Next do what we will call a “Boulder Ladder” for lack of a better term.  Begin with easy bouldering (starting at V0 or whatever the easiest available problems are).  Complete one to three boulder problems at each V-grade before progressing to the next grade (the number of problems completed at each grade should depend on how many grades you need to step through, with the goal of completing the Ladder in 20 minutes or so).  Continue stepping up the Ladder until you reach your typical boulder flash level.  The goal is to do each problem first try, but if you fall off, feel free to repeat the problem or move to another problem of the same grade.  The goal is NOT to get entrenched in an epic project.  Take typical rest periods between problems, which varies between climbers.  If you rest a lot between problems, the set may take more than 20 minutes.  That is ok, this is not a race.  By the end you should have completed between 10 – 15 problems of increasing difficulty.

The final warmup activity is 15-30 minutes of limit bouldering (again, the duration will depend on how long you rest and your level of fatigue.  For me, if I spend more than 50 minutes from the beginning of my ARC traverse to the end of my limit bouldering, my Campus workout will suffer, YMMV).  Pick 2-3 problems that you cannot flash and work them for 5-10 minutes each.  These problems should be right at your limit (in other words, avoid problems you can do 2nd or 3rd try), and they should be powerful, with one or two REALLY hard moves that you can’t do (as opposed to 10 consecutive pretty hard moves that result in a pump-managment challenge).  Its easy to get side-tracked during this activity, so keep your eye on the clock and stay focused on the big picture.  Once completed, take a good 5-10 minute break, get some water, then get ready to rage.

For a sample Campus Board workout, check out this post:

Campus Training Part 3: Basic Routine

Training Takeover: What is Limit Bouldering?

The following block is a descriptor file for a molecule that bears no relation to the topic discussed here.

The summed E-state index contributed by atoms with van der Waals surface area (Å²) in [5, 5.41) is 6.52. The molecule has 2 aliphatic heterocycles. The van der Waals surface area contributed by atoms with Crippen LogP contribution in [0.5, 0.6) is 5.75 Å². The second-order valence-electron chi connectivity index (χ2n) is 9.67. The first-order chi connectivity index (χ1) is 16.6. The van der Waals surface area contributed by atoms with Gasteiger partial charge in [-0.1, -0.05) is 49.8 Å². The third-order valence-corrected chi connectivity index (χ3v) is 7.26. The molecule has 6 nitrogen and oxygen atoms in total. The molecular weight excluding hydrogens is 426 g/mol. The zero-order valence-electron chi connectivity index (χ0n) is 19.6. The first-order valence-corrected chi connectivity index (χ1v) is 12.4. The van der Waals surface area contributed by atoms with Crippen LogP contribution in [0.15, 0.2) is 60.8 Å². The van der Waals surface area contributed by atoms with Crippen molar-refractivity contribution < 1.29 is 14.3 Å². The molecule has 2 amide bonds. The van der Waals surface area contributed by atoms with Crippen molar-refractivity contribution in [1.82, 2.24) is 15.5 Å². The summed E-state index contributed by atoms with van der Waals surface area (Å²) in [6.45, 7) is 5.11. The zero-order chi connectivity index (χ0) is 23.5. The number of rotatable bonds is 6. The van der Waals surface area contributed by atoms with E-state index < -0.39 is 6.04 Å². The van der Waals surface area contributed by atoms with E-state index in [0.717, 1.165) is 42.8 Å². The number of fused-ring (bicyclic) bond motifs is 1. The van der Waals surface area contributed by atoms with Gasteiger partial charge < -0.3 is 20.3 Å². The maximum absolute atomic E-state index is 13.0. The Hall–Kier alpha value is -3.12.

Yesterday we announced our two week Training Takeover of the Trango social media channels. We laid out the framework for an 8 week training plan that will help you jump start your climbing training and push yourself to new levels. This program is an abbreviated version of the protocol laid out in the Rock Climber’s Training Manual and will help even the newest climbers delve into the world of climbing training.

The Details

This program consists of 4 training “Phases,” followed by an on-the-rock “Performance Phase.” The training phases are:

  1. Base Fitness – 1 Week
  2. Strength – 3 Weeks
  3. Power – 2 Weeks
  4. Power Endurance – 2 Weeks

Today, we’ll introduce Limit Bouldering and give you some working examples of how it works and why we use it.

What is Limit Bouldering and why is it relevant?

Limit Bouldering is one of the best ways for rock climbers to train power.  When done properly, Limit Bouldering trains max recruitment, contraction speed, core strength and inter-muscular coordination.  If that weren’t enough, Limit Bouldering is also highly sport-specific, so the skills developed will translate directly to the rock.

The crux of Limit Bouldering is finding suitable training terrain.  If you have the luxury to set your own routes, the best option is to build your own Limit Boulder problems from scratch.  Even if you can’t set your own routes you can “make up” problems at your local gym using a system board, or any other part of the wall that has suitable holds and steepness (be sure to take notes on your made up problem so you can remember the holds each session).

So what makes a good Limit Boulder problem?

  • Dynamic movement, featuring dynos that are technically difficult, to holds that are complicated and difficult to latch (if you want to do simple, straight up dynos to flat edges that is all brawn and no brains, use the campus board!).